EDIT: Garmins from not that long ago (like the 510) only have BT and manage to figure out their elevation just fine. Not sure why this is annoying me so much other than that it's another case of them not "getting it". A Garmin Etrex that I used 10 years or more ago to geocache with the kids will tell me my elevation accurately. Not even sure WiFi was invented then... :/

JohnJ80
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Re: Auto elevation calibration

Post by JohnJ80 » Wed Nov 28, 2018 2:15 am

Actually, GPS is horrible at elevation. Have to be more accurate to look it up.

Scummer
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Re: Auto elevation calibration

Post by Scummer » Wed Nov 28, 2018 6:57 am

dthempel wrote:
Tue Nov 27, 2018 8:43 pm
nnovod wrote:
Tue Nov 27, 2018 5:12 pm
- Auto-calibration only takes place 1)At the start of the ride. 2)If WiFi is active.
Might be one of the dumber things I've heard about the Karoo in recent weeks. Why would any *GPS* device need WiFi to determine its location and elevation? Colossally stupid...

EDIT: Garmins from not that long ago (like the 510) only have BT and manage to figure out their elevation just fine. Not sure why this is annoying me so much other than that it's another case of them not "getting it". A Garmin Etrex that I used 10 years or more ago to geocache with the kids will tell me my elevation accurately. Not even sure WiFi was invented then... :/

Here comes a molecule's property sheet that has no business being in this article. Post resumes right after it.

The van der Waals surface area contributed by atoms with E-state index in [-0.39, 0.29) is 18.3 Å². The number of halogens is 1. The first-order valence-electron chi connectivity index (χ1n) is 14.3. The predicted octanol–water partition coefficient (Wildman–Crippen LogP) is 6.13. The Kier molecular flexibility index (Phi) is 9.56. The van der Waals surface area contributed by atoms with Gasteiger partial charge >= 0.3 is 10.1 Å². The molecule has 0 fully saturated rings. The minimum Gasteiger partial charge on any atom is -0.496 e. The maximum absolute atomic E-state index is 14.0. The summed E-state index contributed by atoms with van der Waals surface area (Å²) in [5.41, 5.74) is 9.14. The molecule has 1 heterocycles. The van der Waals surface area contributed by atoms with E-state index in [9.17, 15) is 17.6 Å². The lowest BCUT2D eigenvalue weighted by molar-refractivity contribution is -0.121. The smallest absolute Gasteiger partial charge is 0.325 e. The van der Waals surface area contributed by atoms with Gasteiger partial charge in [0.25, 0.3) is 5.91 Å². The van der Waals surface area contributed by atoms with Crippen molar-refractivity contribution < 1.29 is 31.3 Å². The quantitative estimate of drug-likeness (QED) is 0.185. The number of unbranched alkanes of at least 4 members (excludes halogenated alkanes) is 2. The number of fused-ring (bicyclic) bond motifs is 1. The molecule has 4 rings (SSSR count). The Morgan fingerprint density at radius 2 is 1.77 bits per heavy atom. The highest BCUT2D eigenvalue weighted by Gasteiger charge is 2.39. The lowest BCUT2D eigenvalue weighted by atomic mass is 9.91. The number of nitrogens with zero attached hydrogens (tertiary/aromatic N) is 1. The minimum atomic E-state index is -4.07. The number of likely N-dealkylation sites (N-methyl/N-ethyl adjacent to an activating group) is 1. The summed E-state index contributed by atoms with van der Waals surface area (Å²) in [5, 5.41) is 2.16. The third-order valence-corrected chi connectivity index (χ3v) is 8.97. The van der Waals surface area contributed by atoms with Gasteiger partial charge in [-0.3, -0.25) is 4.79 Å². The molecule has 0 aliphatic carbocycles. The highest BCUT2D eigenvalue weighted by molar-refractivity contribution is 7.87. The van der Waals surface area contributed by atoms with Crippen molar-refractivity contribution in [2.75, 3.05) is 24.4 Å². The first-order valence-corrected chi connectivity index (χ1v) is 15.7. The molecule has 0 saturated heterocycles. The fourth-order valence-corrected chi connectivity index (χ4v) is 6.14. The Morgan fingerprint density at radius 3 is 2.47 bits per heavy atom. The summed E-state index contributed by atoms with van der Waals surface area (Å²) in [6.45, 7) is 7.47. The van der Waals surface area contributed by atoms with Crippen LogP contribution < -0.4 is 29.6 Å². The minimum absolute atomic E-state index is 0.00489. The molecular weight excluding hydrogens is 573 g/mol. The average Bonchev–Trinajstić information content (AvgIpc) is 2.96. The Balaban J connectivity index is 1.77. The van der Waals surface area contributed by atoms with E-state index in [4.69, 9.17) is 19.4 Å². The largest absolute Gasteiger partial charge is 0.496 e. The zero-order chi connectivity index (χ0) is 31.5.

It's not that easy. Barometric elevation needs to be calibrated as well, as the air pressure changes with the weather. And the GPS elevation data is too inaccurate to be considered.
On my Garmin 520 I had many elevation problems. Especially when I made a cake stop for about 30 min. and all of a sudden, clouds or bad weather would start coming in and with it changes in air pressure. All of a sudden during my cake stop I sunk like 300 feet into the ground.
So I'm assuming that the Wifi connectivity for calibration is needed to lookup the actual elevation data from an internet feed with the acurate GPS position provided by the Karoo GPS system.
On the Garmin you always had to put in the actual elevation number manually to calibrate it.
So calibration is either done automatically over Wifi, like the Karoo seems to be doing or putting the number manually by user input.

dthempel
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Re: Auto elevation calibration

Post by dthempel » Wed Nov 28, 2018 2:32 pm

Using the "raw" GPS number can't be worse than the situation I'm seeing on most rides, where I'm sitting ocean-side and seeing an "elevation" in Death Valley or higher than the highest point in a 30 mile radius. GPS fixes are X,Y *and* Z. It may not be accurate enough for flight navigation, but it's good enough for a cycling computer.